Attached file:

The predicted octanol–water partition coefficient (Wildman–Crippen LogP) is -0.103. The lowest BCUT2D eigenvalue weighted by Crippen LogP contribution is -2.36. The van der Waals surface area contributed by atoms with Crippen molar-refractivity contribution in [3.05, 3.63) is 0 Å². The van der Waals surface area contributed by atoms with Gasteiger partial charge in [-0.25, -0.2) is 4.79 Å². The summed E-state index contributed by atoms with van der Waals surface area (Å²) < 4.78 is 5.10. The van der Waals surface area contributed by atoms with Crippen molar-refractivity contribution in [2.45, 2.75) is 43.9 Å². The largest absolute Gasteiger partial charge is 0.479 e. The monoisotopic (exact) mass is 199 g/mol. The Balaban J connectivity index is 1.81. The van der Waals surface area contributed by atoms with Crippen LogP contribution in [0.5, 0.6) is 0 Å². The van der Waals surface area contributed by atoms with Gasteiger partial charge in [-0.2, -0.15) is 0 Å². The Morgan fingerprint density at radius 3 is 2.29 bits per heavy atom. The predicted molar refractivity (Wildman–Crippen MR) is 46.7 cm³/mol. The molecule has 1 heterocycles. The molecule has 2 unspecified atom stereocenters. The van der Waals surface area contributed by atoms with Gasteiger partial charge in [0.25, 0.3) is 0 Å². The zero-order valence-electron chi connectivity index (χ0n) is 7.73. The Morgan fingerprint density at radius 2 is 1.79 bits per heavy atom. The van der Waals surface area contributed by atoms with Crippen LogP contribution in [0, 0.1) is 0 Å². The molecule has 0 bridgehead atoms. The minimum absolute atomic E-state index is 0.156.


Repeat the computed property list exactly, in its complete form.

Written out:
The predicted octanol–water partition coefficient (Wildman–Crippen LogP) is -0.103. The lowest BCUT2D eigenvalue weighted by Crippen LogP contribution is -2.36. The van der Waals surface area contributed by atoms with Crippen molar-refractivity contribution in [3.05, 3.63) is 0 Å². The van der Waals surface area contributed by atoms with Gasteiger partial charge in [-0.25, -0.2) is 4.79 Å². The summed E-state index contributed by atoms with van der Waals surface area (Å²) < 4.78 is 5.10. The van der Waals surface area contributed by atoms with Crippen molar-refractivity contribution in [2.45, 2.75) is 43.9 Å². The largest absolute Gasteiger partial charge is 0.479 e. The monoisotopic (exact) mass is 199 g/mol. The Balaban J connectivity index is 1.81. The van der Waals surface area contributed by atoms with Crippen LogP contribution in [0.5, 0.6) is 0 Å². The van der Waals surface area contributed by atoms with Gasteiger partial charge in [-0.2, -0.15) is 0 Å². The Morgan fingerprint density at radius 3 is 2.29 bits per heavy atom. The predicted molar refractivity (Wildman–Crippen MR) is 46.7 cm³/mol. The molecule has 1 heterocycles. The molecule has 2 unspecified atom stereocenters. The van der Waals surface area contributed by atoms with Gasteiger partial charge in [0.25, 0.3) is 0 Å². The zero-order valence-electron chi connectivity index (χ0n) is 7.73. The Morgan fingerprint density at radius 2 is 1.79 bits per heavy atom. The van der Waals surface area contributed by atoms with Crippen LogP contribution in [0, 0.1) is 0 Å². The molecule has 0 bridgehead atoms. The minimum absolute atomic E-state index is 0.156.